What is Kubernetes?

Kubernetes is software that automatically manages, scales, and maintains multi-container workloads in desired states

Modern software is increasingly run as fleets of containers, sometimes called microservices. A complete application may comprise many containers, all needing to work together in specific ways. Kubernetes is software that turns a collection of physical or virtual hosts (servers) into a platform that:

  • Hosts containerized workloads, providing them with compute, storage, and network resources, and
  • Automatically manages large numbers of containerized applications — keeping them healthy and available by adapting to changes and challenges

How does Kubernetes work?

  1. When developers create a multi-container application, they plan out how all the parts fit and work together, how many of each component should run, and roughly what should happen when challenges (e.g., lots of users logging in at once) are encountered.
  2. They store their containerized application components in a container registry (local or remote) and capture this thinking in one or several text files comprising aconfiguration. To start the application, they “apply” the configuration to Kubernetes.
  3. Kubernetes job is to evaluate and implement this configuration and maintain it until told otherwise. It:
    • Analyzes the configuration, aligning its requirements with those of all the other application configurations running on the system
    • Finds resources appropriate for running the new containers (e.g., some containers might need resources like GPUs that aren’t present on every host)
    • Grabs container images from the registry, starts up the new containers, and helps them connect to one another and to system resources (e.g., persistent storage), so the application works as a whole
  4. Then Kubernetes monitors everything, and when real events diverge from desired states, Kubernetes tries to fix things and adapt. For example, if a container crashes, Kubernetes restarts it. If an underlying server fails, Kubernetes finds resources elsewhere to run the containers that node was hosting. If traffic to an application suddenly spikes, Kubernetes can scale out containers to handle the additional load, in conformance to rules and limits stated in the configuration.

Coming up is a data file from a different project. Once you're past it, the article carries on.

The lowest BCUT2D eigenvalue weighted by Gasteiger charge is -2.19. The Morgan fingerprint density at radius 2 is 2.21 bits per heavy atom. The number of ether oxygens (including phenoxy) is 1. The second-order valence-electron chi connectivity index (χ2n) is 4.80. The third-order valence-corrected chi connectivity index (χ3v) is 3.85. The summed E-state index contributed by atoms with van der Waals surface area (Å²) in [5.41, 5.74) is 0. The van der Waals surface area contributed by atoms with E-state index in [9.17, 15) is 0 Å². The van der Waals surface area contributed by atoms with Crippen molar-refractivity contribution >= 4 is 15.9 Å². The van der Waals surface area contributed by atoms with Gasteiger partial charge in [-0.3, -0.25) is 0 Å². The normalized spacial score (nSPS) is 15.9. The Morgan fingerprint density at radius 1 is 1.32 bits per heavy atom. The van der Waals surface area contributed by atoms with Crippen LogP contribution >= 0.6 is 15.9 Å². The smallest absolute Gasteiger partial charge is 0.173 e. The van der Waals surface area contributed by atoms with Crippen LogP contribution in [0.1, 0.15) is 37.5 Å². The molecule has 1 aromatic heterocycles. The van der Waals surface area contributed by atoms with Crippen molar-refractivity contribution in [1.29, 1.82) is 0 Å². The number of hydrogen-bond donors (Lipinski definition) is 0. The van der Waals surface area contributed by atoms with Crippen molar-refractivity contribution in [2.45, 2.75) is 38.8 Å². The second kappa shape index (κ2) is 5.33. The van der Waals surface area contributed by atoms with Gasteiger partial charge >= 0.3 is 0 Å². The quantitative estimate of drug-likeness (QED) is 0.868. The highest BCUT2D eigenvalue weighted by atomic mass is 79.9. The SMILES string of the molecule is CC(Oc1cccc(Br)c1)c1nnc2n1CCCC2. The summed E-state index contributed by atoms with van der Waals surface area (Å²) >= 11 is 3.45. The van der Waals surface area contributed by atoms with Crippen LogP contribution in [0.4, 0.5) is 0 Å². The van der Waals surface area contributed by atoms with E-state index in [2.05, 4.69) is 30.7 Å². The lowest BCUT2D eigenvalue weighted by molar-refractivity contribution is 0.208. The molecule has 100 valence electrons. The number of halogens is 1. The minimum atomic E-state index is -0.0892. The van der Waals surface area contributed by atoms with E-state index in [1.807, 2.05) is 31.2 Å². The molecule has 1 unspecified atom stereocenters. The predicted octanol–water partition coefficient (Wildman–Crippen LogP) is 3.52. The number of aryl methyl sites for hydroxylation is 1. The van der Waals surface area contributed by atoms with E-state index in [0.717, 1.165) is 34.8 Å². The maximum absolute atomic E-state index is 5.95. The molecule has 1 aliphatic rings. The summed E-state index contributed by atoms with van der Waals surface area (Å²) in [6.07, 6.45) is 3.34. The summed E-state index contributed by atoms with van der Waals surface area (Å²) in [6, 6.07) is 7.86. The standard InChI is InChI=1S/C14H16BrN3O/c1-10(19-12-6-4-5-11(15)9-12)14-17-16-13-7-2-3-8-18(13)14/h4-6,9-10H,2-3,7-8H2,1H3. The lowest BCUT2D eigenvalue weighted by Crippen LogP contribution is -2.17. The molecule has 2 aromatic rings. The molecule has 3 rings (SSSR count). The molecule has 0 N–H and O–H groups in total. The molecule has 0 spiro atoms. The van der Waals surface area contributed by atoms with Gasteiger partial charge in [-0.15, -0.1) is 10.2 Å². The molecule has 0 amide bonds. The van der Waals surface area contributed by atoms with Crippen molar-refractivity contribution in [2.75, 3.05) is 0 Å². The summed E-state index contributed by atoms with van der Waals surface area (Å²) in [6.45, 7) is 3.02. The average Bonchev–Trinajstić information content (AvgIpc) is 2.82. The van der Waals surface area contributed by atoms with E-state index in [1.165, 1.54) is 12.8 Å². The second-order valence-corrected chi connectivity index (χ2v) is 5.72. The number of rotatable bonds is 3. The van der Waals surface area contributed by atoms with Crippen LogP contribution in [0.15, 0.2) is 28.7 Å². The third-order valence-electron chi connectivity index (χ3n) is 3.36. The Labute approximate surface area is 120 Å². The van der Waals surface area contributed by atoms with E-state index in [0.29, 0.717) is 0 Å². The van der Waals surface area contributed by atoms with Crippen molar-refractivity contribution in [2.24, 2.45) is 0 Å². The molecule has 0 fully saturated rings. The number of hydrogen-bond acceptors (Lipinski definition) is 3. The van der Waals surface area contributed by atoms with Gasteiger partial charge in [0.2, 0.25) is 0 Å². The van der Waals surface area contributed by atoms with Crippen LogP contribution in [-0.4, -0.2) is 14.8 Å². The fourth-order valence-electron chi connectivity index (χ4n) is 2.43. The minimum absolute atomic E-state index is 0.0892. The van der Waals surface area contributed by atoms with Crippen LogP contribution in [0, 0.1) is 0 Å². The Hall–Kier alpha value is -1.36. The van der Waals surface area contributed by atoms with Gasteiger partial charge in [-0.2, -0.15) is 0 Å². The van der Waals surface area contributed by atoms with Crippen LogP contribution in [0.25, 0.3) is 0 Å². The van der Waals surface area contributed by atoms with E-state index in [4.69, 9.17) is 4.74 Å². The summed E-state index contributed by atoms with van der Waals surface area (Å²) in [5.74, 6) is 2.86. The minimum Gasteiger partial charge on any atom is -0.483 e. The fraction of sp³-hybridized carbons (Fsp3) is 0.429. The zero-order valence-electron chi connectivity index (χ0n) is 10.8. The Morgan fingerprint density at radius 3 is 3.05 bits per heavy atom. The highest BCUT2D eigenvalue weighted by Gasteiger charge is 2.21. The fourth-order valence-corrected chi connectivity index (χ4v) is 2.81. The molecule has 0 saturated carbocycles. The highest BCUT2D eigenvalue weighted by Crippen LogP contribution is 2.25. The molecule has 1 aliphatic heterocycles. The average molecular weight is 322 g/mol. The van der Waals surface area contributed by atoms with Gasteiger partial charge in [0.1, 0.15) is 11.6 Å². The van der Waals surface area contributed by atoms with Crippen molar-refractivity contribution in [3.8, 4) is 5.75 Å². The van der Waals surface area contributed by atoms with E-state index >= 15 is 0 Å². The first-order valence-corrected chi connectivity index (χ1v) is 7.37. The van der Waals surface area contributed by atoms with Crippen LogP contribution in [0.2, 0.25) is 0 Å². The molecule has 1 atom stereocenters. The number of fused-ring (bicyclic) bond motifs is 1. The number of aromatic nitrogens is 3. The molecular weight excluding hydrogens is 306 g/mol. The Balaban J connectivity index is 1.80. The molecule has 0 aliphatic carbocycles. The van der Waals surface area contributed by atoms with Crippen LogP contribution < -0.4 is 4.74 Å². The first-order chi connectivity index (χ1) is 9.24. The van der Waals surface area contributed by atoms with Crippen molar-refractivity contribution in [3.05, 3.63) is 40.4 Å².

Why use Kubernetes?

One of the benefits of Kubernetes is that it makes building and running complex applications much simpler. Here’s a handful of the many Kubernetes features:

  • Standard services like local DNS and basic load-balancing that most applications need, and are easy to use.
  • Standard behaviors (e.g., restart this container if it dies) that are easy to invoke, and do most of the work of keeping applications running, available, and performant.
  • A standard set of abstract “objects” (called things like “pods,” “replicasets,” and “deployments”) that wrap around containers and make it easy to build configurations around collections of containers.
  • A standard API that applications can call to easily enable more sophisticated behaviors, making it much easier to create applications that manage other applications.

The simple answer to “what is Kubernetes used for” is that it saves developers and operators a great deal of time and effort, and lets them focus on building features for their applications, instead of figuring out and implementing ways to keep their applications running well, at scale.

By keeping applications running despite challenges (e.g., failed servers, crashed containers, traffic spikes, etc.) Kubernetes also reduces business impacts, reduces the need for fire drills to bring broken applications back online, and protects against other liabilities, like the costs of failing to comply with Service Level Agreements (SLAs).

Where can I run Kubernetes?

Kubernetes also runs almost anywhere, on a wide range of Linux operating systems (worker nodes can also run on Windows Server). A single Kubernetes cluster can span hundreds of bare-metal or virtual machines in a datacenter, private, or any public cloud. Kubernetes can also run on developer desktops, edge servers, microservers like Raspberry Pis, or very small mobile and IoT devices and appliances.